A regular in the United States women’s squad, this capable defender is someone who can be relied upon to make the kind of last-ditch tackle or vital interception that will keep her team in a game. A great organizer, she brings the best out in her teammates and is quick to react to situations, which is a trait that only top-class players really possess.

One To Watch: Sinead Farrelly
This hard-working midfielder is just as good defensively as she is when attacking, which makes her the perfect candidate to keep Kansas’ engine room ticking over. A stint in Cyprus with Apollon Limassol, where she starred in the UEFA Women’s Champions League, helped Farrelly improve her all-round game and she has been a stand-out performer in the NWSL so far.


What happened when the teams last met?
The Thorns edged FCKC in a hectic game with a 4-3 victory at JELD-WEN Field. Goals from Alex Morgan and Courtney Wetzel put the home team in front, then Lauren Cheney hit back with a penalty before Danielle Foxhoven made it 3-1. Cheney scored again and Tymrak also got on the scoresheet, but they came between a strike from Allie Long as the Thorns sealed the win.

What did the Thorns learn from that game?
Even though they conceded four goals, Kansas showed the type of character that should see them make the postseason playoffs. With quality in every position, they are a team that is not afraid to stand up to any team in the league. And that fighting spirit showed the Thorns that they won’t easily give up in a game and also have the personnel who can help them claw their way back into it.

Cheney was outstanding for Kansas in that game with two goals and eight shots altogether. The busy midfielder caused the Thorns a lot of problems with her probing runs and shots from distance, while Farrelly, Mewis and Scott provided able support and that midfield line gave Kansas a chance to snatch victory when they should have been out of the game.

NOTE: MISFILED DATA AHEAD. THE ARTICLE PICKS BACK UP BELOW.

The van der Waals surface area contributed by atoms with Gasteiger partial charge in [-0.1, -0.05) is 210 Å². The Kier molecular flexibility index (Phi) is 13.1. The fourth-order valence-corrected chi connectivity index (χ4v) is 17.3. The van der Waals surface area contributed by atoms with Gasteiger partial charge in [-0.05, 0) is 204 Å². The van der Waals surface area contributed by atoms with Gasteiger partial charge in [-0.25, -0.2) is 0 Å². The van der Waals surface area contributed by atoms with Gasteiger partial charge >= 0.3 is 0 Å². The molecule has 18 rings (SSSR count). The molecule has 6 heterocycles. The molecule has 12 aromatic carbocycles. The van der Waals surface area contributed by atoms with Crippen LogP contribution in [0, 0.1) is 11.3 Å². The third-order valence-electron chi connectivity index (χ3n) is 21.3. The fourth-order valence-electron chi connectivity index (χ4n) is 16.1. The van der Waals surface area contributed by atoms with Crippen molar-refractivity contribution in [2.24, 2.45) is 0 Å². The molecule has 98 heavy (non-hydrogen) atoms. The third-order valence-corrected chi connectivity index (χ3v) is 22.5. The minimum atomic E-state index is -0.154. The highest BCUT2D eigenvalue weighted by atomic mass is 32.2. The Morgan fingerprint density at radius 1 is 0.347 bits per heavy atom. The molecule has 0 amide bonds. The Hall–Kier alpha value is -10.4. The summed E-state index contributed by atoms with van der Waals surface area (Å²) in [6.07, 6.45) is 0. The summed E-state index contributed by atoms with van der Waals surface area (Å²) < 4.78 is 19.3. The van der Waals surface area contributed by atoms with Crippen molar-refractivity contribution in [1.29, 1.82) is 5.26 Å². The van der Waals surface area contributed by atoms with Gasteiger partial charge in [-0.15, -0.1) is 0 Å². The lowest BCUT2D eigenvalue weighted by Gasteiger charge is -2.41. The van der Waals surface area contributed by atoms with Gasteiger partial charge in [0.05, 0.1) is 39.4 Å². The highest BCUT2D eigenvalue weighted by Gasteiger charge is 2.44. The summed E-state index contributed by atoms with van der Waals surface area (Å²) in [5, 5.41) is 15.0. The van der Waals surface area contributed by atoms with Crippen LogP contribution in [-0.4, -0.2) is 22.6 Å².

What did the coaches have to say at the time?

Portland Thorns head coach Cindy Parlow Cone
“I would prefer the score to be a little bit of a wider margin, but Kansas City is a tremendous team. They never say die, they fought to the end and scored some tremendous goals to put us under a ton of pressure.”

FC Kansas City head coach Vlatko Andonovski
“Portland is a good team and they played well tonight. I think our team stepped up though and played hard all the way to the end. We need to take the good things from tonight and improve on the bad things.”

How has Kansas fared since then?
In the five games that they have played since losing at JELD-WEN Field, Kansas has recorded three victories, one tie, and lost to the Chicago Red Stars. With 12 games played, they trail the Thorns by six points in the overall standings with the same amount of goals scored (18) but with 13 goals conceded to the nine that the Thorns have let in.

Did You Know?
Kansas had a sold-out crowd of 6,784 at the Shawnee Mission District Stadium when hosting the Thorns in the first game of the NWSL season, which ended in a 1-1 tie.

Gareth Maher is a contributing writer to He is a frequent writer about soccer for the Irish Daily Mail in Dublin as well as